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Iran Lawmakers Back Bill Seeking Compensation From U.S. For 'Damages'

Iran lawmakers vote during a parliamentary session in Tehran in June. (file photo)

More than 160 Iranian lawmakers have signed a draft bill demanding compensation from the United States for "damages" it has allegedly "inflicted on Iran."

The legislation calls on the Iranian government to take measures to obtain compensation from the United States for its alleged role in 11 cases, including the 1953 coup orchestrated by the Central Intelligence Agency (CIA) that restored monarch Shah Mohammad Reza Pahlavi's regime.

The bill also calls for compensation for "more than 223,000 Iranians [killed] and 600,000 injured" in the 1980-1988 war with Iraq "due to intelligence, political, and military cooperation" with Iraqi dictator Saddam Hussein.

It also seeks damages over the death of several hundreds of Iranians in clashes between Iranian pilgrims and Saudi forces in Mecca in 1987, and in the Hajj stampede in October "due to America's support for the Saudi government."

Ahmad Shohani, a member of the parliament's National Security and Foreign Policy Committee, called the legislation a reaction to the United States' "hostile policies," including the assassination of Iranian nuclear scientists, which the bill claims were conducted with "America's assistance."

A total of 166 lawmakers have signed the bill, "and the number of signatories is increasing," Shohani said.

He added that it will be submitted to the parliament after the gathering of signatures has been completed.

U.S. Compensation For Hostages

The move comes a week after the U.S. Congress passed a law authorizing financial compensation to former U.S. hostages that were held in Iran for 444 days after the 1979 revolution that ousted the U.S.-backed Shah.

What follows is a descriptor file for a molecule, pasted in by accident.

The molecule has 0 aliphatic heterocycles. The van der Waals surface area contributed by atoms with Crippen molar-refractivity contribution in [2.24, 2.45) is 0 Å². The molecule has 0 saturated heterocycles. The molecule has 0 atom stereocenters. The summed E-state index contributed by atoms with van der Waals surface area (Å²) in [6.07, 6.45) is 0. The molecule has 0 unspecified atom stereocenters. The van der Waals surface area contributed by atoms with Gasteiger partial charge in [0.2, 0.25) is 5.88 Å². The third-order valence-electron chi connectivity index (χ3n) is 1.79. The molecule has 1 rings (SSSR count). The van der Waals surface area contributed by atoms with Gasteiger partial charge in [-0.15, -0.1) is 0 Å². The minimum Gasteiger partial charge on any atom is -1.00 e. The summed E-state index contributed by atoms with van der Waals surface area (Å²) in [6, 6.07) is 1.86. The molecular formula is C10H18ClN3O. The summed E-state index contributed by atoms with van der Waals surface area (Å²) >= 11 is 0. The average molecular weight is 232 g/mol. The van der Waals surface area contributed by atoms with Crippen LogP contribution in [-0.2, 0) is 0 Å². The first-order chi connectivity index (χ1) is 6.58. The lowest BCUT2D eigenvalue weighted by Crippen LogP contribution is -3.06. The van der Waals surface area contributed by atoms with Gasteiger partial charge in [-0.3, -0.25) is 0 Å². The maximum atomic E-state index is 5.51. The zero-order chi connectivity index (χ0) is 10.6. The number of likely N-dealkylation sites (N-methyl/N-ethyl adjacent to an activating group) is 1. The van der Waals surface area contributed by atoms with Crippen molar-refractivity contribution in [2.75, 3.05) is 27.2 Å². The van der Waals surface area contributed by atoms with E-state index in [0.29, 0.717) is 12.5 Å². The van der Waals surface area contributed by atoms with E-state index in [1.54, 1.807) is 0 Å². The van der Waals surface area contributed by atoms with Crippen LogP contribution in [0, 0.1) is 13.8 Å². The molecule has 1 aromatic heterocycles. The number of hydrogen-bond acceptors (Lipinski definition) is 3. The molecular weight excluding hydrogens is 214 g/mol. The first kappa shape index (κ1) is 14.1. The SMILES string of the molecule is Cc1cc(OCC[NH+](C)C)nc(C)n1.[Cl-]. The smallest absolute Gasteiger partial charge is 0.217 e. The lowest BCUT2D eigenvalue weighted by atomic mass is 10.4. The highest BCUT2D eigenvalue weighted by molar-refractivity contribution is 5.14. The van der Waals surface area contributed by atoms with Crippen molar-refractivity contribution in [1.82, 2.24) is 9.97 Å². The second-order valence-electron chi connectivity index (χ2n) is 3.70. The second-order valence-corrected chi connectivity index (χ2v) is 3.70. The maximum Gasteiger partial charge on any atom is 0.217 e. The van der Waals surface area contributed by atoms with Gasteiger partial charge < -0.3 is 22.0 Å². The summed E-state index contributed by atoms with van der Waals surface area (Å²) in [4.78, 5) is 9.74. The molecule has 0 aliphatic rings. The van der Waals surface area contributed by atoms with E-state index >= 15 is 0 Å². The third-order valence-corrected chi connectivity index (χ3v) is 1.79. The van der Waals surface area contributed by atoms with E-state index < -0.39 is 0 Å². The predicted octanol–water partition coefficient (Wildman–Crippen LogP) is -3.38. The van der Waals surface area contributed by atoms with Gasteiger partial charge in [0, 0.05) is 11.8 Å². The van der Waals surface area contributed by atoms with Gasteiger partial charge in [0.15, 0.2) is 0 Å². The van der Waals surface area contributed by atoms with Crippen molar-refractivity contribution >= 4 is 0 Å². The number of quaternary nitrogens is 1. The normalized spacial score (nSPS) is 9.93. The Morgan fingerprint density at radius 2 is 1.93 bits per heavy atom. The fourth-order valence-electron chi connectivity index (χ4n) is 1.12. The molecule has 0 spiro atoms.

The law authorizes payments of up to $10,000 per day of captivity for each of the 53 hostages, 37 of whom are still alive.

The sum will reportedly come from a $9 billion penalty paid by the French bank BNP Paribas for violating sanctions against Iran, Cuba, and Sudan.

Victims of other state-sponsored terrorist attacks would also be eligible for benefits under the law.

Iran's English-language PressTV suggested that the Iranian parliament's bill is also a response to "recent measures taken in the U.S. to appropriate Iranian assets frozen in bank accounts in the country."

The U.S. Supreme Court is set to consider a case in which victims of terrorist attacks that the U.S. government has linked to Iran are seeking to recover U.S.-based assets of Iran's central bank as compensation.

These attacks include the 1983 bombing of the Marine barracks in Beirut and the 1996 bombing of the Khobar Towers in Saudi Arabia.

The Iranian central bank's U.S. assets were frozen in 2012 following an executive order by President Barack Obama.

The speaker of Iran's parliament, Ali Larijani, warned on December 28 that Tehran will respond to a possible decision to confiscate its frozen assets.

"The American government's move to lay hands on Iran's blocked assets amounts to theft, and we are working to answer it," Iranian media quoted Larijani as saying.

With reporting by Fars, PressTV, and Bloomberg
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